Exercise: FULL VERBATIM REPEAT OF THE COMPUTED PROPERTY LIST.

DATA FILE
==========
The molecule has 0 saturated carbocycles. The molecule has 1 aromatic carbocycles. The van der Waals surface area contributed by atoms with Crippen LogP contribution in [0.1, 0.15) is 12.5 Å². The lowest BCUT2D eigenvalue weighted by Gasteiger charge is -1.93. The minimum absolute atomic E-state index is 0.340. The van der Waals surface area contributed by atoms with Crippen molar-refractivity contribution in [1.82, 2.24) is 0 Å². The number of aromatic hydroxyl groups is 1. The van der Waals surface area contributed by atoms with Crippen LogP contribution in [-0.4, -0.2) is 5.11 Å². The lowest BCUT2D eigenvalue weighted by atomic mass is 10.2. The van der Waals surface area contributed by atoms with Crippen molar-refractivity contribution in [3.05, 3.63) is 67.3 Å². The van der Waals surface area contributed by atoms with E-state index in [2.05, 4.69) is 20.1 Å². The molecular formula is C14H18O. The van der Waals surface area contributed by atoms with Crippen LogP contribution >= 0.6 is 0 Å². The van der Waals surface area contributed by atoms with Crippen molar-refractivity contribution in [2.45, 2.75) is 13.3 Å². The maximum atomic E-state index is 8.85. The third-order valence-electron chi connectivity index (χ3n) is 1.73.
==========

The molecule has 0 saturated carbocycles. The molecule has 1 aromatic carbocycles. The van der Waals surface area contributed by atoms with Crippen LogP contribution in [0.1, 0.15) is 12.5 Å². The lowest BCUT2D eigenvalue weighted by Gasteiger charge is -1.93. The minimum absolute atomic E-state index is 0.340. The van der Waals surface area contributed by atoms with Crippen molar-refractivity contribution in [1.82, 2.24) is 0 Å². The number of aromatic hydroxyl groups is 1. The van der Waals surface area contributed by atoms with Crippen LogP contribution in [-0.4, -0.2) is 5.11 Å². The lowest BCUT2D eigenvalue weighted by atomic mass is 10.2. The van der Waals surface area contributed by atoms with Crippen molar-refractivity contribution in [3.05, 3.63) is 67.3 Å². The van der Waals surface area contributed by atoms with E-state index in [2.05, 4.69) is 20.1 Å². The molecular formula is C14H18O. The van der Waals surface area contributed by atoms with Crippen LogP contribution >= 0.6 is 0 Å². The van der Waals surface area contributed by atoms with Crippen molar-refractivity contribution in [2.45, 2.75) is 13.3 Å². The maximum atomic E-state index is 8.85. The third-order valence-electron chi connectivity index (χ3n) is 1.73.